Planned Demolition to Salvage Containership Dali and Reopen Baltimore Port

Planned Demolition to Salvage Containership Dali and Reopen Baltimore Port

The Port of Baltimore is gearing up to resume the majority of its operations next week, after a strategic demolition set for this weekend aims to dislodge the Dali containership from the remains of the Francis Scott Key Bridge.

Explosive experts are setting charges along a segment of the bridge’s steel truss, weighing between eight and twelve million pounds, that has been draped over the Dali’s front since the vessel collided with a bridge pillar in the early morning of March 26.

The scheduled detonation on Saturday afternoon is designed to sever the truss section, enabling the Dali to be relocated to a nearby dock. There, workers will remove the remaining bridge wreckage and some of the ship’s nearly 4,500 containers.

Following the ship’s release, authorities plan to move the Dali within 48 hours, allowing the shipping channel to reopen for most maritime traffic as early as Monday.

“Our vessel calendar is rapidly filling up,” stated Richard Scher, a spokesperson for the port. Scher mentioned that approximately 20 ships, including containerships and vessels carrying cars, heavy machinery, and bulk commodities, are expected to visit over the next week.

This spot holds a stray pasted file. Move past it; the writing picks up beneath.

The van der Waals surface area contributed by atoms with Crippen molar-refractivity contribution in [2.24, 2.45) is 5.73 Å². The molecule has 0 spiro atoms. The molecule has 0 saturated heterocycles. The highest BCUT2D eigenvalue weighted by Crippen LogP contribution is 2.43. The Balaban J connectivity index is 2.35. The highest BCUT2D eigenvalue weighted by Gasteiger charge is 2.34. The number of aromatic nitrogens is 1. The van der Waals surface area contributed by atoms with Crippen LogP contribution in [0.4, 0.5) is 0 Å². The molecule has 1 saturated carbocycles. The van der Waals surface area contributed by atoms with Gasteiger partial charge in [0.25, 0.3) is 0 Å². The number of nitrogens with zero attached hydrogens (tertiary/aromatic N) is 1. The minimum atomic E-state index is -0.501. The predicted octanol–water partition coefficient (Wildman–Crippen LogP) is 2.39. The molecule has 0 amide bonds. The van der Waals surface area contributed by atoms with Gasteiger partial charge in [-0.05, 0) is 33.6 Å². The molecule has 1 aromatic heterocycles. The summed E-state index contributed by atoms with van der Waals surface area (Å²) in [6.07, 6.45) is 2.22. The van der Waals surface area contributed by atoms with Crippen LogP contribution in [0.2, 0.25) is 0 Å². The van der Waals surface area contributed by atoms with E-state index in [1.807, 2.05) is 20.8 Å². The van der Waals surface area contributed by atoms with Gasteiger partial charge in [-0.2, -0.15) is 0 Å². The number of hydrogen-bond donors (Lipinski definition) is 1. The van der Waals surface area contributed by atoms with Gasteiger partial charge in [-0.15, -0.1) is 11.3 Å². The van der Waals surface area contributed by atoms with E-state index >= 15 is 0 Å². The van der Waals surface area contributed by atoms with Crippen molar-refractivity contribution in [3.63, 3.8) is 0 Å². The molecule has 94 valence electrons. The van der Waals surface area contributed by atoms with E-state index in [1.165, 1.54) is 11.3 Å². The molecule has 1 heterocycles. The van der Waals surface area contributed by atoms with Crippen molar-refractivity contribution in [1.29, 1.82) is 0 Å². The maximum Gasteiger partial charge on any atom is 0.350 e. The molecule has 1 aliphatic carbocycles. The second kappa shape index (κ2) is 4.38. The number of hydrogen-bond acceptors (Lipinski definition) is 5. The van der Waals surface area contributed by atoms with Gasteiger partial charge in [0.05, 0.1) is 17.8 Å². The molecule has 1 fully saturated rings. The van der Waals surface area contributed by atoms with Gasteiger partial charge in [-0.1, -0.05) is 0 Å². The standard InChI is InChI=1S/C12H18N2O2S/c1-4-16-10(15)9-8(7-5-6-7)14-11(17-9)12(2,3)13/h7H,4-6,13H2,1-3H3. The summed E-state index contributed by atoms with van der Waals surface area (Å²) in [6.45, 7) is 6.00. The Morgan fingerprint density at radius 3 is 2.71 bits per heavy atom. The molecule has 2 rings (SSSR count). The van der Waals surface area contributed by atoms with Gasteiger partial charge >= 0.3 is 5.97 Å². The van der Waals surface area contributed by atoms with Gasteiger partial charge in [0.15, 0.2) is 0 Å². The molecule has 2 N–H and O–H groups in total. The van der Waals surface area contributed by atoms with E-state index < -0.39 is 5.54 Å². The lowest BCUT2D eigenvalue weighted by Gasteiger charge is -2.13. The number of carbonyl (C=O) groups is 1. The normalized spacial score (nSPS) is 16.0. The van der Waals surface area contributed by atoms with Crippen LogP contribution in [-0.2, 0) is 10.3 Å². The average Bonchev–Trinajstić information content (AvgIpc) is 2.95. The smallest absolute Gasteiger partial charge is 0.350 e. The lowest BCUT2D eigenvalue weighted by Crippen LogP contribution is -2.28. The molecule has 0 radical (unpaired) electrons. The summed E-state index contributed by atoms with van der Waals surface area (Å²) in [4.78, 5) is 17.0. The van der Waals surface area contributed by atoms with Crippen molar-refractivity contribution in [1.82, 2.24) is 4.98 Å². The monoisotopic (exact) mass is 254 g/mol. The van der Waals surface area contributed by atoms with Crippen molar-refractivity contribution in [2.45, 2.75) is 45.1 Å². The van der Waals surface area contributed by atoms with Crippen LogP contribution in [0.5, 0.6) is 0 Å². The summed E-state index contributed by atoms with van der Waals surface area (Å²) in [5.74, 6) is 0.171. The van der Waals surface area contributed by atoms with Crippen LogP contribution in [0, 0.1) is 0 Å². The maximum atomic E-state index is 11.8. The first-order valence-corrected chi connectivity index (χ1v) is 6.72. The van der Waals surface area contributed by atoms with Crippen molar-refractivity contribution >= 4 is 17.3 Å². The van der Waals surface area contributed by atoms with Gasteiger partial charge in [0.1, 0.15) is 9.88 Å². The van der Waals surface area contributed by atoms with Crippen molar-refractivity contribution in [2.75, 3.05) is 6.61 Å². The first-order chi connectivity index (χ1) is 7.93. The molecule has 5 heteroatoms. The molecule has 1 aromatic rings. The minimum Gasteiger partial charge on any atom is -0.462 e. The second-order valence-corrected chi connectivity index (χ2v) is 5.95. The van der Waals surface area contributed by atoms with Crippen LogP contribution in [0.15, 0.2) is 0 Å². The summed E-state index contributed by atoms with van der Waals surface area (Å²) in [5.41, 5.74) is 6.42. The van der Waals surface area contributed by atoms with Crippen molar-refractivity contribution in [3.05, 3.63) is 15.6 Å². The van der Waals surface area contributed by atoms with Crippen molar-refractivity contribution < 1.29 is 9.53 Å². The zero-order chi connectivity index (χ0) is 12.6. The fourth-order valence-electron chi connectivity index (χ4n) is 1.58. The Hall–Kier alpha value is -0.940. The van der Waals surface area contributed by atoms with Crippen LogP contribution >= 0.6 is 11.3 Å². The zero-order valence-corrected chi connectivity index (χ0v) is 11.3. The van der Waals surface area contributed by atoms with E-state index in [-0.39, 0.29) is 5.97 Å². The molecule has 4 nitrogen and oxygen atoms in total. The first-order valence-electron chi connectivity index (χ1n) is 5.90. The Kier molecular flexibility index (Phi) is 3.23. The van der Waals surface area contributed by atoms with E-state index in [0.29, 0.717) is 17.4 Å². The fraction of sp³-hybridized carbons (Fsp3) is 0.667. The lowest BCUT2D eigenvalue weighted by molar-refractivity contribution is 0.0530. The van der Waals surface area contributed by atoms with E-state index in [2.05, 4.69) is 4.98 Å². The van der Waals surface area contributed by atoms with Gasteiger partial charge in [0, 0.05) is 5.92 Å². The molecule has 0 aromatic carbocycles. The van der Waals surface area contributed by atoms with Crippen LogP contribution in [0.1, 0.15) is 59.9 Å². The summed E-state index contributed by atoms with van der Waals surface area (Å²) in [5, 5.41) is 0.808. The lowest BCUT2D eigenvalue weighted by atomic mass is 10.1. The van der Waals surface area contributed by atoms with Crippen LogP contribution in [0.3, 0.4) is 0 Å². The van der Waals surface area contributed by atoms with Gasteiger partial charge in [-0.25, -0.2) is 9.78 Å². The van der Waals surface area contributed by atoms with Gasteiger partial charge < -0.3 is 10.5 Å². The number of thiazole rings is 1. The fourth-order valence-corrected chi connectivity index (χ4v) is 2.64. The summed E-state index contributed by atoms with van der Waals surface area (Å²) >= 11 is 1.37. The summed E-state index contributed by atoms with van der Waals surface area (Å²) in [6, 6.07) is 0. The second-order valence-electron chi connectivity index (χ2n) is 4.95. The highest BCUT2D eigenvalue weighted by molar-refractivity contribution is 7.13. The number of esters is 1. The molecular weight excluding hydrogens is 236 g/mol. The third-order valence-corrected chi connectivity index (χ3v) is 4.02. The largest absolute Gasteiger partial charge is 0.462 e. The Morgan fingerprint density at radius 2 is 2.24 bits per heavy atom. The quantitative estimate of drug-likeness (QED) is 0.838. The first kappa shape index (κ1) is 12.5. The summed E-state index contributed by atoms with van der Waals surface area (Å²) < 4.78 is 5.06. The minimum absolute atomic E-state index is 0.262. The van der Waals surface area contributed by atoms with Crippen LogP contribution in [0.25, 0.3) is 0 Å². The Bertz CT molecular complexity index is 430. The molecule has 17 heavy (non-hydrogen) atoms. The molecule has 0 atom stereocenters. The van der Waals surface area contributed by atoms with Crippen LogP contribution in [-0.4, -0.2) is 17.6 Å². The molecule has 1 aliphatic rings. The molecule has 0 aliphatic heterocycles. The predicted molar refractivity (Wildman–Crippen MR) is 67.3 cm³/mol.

The collapse of the Baltimore bridge, a vital route for tens of thousands of daily commuters, has significantly disrupted port activities and led to the deaths of six workers repairing potholes on Interstate 695 that night. José López, a 37-year-old worker from Baltimore, was the last to be recovered from the Patapsco River on Tuesday.

Federal investigators are examining whether the Dali’s crew or the companies associated with the vessel are responsible for its power failure and subsequent deviation from its course when departing the port. The National Transportation Safety Board anticipates releasing a preliminary report on its investigation around May 13.

William P. Doyle, CEO of the Dredging Contractors of America, described how the Dali created a “mountain” of mud as it headed towards the bridge. He confirmed that dredging teams would be ready over the weekend to remove any mud hindering the ship’s refloating. Post-Dali removal, dredgers will continue clearing the channel to return it to its standard width of 700 feet.

As the busiest U.S. entry point for car and heavy machinery imports, the Port of Baltimore is also a key export center for coal and paper products.

Doyle, a former director of the Baltimore port, explained that even with the channel’s current restricted width of about 350 feet, the port can accommodate roughly 75% of its usual traffic, including smaller containerships, auto carriers, and bulk vessels.

A representative for the agencies managing the channel’s reopening, including the U.S. Coast Guard and the U.S. Army Corps of Engineers, expressed high confidence in fully restoring the channel by the end of May. This would enable larger containerships, especially those carrying imports from Asia, to resume their visits to Baltimore.

At the time of the incident, the Singapore-based Synergy Marine Group operated the Dali on behalf of the Danish shipping titan Maersk Line.

Officials noted that the Dali, owned by Grace Ocean of Singapore, is likely to remain docked in Baltimore for a few weeks for preliminary repairs before heading to another East Coast port for more extensive restoration work.

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